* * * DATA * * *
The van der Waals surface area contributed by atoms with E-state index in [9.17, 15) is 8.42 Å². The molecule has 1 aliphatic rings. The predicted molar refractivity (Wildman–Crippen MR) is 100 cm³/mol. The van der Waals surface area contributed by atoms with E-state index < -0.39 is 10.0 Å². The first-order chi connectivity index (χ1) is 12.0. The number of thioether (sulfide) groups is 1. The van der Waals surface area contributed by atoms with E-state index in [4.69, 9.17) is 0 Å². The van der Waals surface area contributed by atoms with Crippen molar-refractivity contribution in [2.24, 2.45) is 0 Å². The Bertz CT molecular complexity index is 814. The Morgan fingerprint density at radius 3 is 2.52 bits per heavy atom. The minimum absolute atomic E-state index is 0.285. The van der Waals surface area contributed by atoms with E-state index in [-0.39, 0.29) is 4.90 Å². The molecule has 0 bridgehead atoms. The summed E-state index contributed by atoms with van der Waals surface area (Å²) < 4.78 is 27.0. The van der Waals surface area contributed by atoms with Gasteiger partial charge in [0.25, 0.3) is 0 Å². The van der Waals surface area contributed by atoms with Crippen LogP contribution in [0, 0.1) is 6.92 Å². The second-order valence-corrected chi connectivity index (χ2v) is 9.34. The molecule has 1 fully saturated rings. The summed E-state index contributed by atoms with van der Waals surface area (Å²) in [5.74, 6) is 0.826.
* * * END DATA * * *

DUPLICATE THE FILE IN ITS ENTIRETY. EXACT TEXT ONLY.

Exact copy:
The van der Waals surface area contributed by atoms with E-state index in [9.17, 15) is 8.42 Å². The molecule has 1 aliphatic rings. The predicted molar refractivity (Wildman–Crippen MR) is 100 cm³/mol. The van der Waals surface area contributed by atoms with E-state index < -0.39 is 10.0 Å². The first-order chi connectivity index (χ1) is 12.0. The number of thioether (sulfide) groups is 1. The van der Waals surface area contributed by atoms with E-state index in [4.69, 9.17) is 0 Å². The van der Waals surface area contributed by atoms with Crippen molar-refractivity contribution in [2.24, 2.45) is 0 Å². The Bertz CT molecular complexity index is 814. The Morgan fingerprint density at radius 3 is 2.52 bits per heavy atom. The minimum absolute atomic E-state index is 0.285. The van der Waals surface area contributed by atoms with E-state index in [-0.39, 0.29) is 4.90 Å². The molecule has 0 bridgehead atoms. The summed E-state index contributed by atoms with van der Waals surface area (Å²) < 4.78 is 27.0. The van der Waals surface area contributed by atoms with Gasteiger partial charge in [0.25, 0.3) is 0 Å². The van der Waals surface area contributed by atoms with Crippen LogP contribution in [0, 0.1) is 6.92 Å². The second-order valence-corrected chi connectivity index (χ2v) is 9.34. The molecule has 1 fully saturated rings. The summed E-state index contributed by atoms with van der Waals surface area (Å²) in [5.74, 6) is 0.826.